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UK HR Two Minute Monthly: religious discrimination; TUPE; IR35

Summary

Our first update of 2020 outlines key UK employment law developments over the last month. It includes cases on the definition of ‘employee’ under TUPE, the impact of a job evaluation survey in relation to equal pay, direct maternity discrimination, dress codes and religious discrimination, loss of privilege, and a recent tax tribunal decision on the application of IR35. We also outline other points of note, including the publication of the ICO’s new draft guidance on Subject Access Requests.

Dismissal violated employee’s freedom of expression under Article 10 ECHR

The European Court of Human Rights has held that that an employee’s right to freedom of expression under Article 10 ECHR was violated after he was dismissed for posting on a personal knowledge-sharing website.

The employee described himself in his website blogs as an expert in HR management who worked at a large bank, but did not mention his employer by name.

The employee argued that the termination of his employment breached his right to freedom of expression and appealed to the ECHR. The Court addressed four main questions when considering whether the right to freedom of expression had been infringed:

  • Nature of the speech – the Government argued that as the blog was only addressed to HR professionals (rather than to the public generally) Article 10 was not engaged. However, the ECHR noted that free speech does not only protect comments that demonstrably contribute to a debate on a public matter.
  • Motives of the author – in this case,
  • Good news for the Macron grid: The Paris Court of Appeal follows in the footsteps of the French Supreme Court

    December 16, 2019

    Categories

    Following the ruling of the Supreme Court on 17 July 2019[1], the Paris Court of Appeal, by a judgment dated 30 October 2019[2], validated the Macron grid capping damages for unfair dismissal.

    This policy, which limits the compensation that may be awarded to employees dismissed without a real or serious cause, has been challenged by many French labor courts since its implementation by an order dated 22 September 2017[3].

    As a matter of law, its compliance with several international agreements, in particular Article 10 of Convention 158 of the International Labour Organisation (“ILO”), has been contested.  Meanwhile, the French labor court judges are vigorously defending their authority to determine, in a sovereign way, the amount of damages awarded to employees.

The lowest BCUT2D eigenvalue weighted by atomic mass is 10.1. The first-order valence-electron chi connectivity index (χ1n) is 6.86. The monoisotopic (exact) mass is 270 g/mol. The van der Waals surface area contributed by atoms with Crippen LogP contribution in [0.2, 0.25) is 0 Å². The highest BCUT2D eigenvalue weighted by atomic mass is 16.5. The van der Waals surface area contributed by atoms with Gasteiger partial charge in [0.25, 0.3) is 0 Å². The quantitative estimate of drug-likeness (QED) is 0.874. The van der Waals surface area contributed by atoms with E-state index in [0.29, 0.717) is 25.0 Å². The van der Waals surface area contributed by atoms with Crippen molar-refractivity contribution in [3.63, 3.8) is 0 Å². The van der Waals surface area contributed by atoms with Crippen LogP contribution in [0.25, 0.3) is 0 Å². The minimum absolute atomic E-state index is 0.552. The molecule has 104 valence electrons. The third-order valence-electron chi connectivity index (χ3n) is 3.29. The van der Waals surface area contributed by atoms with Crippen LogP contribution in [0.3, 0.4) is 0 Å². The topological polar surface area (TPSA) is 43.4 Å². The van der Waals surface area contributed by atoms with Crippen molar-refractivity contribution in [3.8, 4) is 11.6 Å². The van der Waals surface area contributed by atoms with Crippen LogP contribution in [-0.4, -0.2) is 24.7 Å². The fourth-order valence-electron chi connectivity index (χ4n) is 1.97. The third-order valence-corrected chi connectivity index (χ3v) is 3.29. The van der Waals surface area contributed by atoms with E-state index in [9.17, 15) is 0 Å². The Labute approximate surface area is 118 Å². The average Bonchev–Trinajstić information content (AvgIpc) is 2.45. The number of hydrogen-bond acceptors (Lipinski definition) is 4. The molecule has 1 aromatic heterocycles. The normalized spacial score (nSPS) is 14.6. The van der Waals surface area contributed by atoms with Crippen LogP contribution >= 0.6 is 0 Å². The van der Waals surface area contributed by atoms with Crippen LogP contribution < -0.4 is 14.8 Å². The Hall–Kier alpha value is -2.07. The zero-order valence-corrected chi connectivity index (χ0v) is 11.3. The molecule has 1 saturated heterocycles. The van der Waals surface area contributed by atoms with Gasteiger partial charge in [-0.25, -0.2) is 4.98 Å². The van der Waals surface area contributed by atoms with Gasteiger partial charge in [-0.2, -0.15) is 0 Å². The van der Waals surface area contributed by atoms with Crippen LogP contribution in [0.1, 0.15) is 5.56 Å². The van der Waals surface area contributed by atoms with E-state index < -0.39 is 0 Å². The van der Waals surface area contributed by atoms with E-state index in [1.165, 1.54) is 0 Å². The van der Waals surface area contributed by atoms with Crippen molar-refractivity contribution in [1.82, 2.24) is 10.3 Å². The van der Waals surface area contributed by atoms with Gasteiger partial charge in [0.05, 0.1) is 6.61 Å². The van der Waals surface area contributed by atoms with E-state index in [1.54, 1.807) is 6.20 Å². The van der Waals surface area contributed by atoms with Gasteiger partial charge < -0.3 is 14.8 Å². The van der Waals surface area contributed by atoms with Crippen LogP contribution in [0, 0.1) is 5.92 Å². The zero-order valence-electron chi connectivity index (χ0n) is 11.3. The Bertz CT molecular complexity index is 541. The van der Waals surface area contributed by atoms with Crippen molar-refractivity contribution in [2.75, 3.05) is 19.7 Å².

The Supreme Court has brought some order to this cacophony.  In an opinion of 17 July 2019, the plenary assembly of the Supreme Court (i.e., the full court and its most solemn setup) ruled that the Macron grid was in conformity with international labor law.

    The Social Chamber of the Paris Court of Appeal, the most listened to court on the merits, agreed with this assessment in its judgment of 30 October 2019.

    After two years of dispute, the Macron grid finally seems to have found more solid ground.

    Bryan Cave Leighton Paisner LLP has a team of knowledgeable lawyers and other professionals prepared to help employers address French employment laws. If you or your organization would like more information on this or any

    Remember to Think Outside the Box: Ban-the-Box Laws Are Not the Only Restrictions on Consideration of an Applicant’s Criminal History

    December 5, 2019

    Categories

    A growing chorus of cities, counties, and states have passed “ban-the-box” laws that restrict when and how employers can consider an applicant’s or employee’s criminal history. Currently, thirteen states (California, Colorado, Connecticut, Hawaii, Illinois, Massachusetts, Minnesota, New Jersey, New Mexico Oregon, Rhode Island, Vermont, Washington) and eighteen cities and counties (Austin, Baltimore, Buffalo, Chicago, Columbia (MO), District of Columbia, Kansas City (MO), Los Angeles, Montgomery County (MD), New York City, Philadelphia, Portland (OR), Prince George’s County (MD),  Rochester, San Francisco, Seattle, Spokane, and Westchester County (NY)) have ban-the-box legislation for private employers.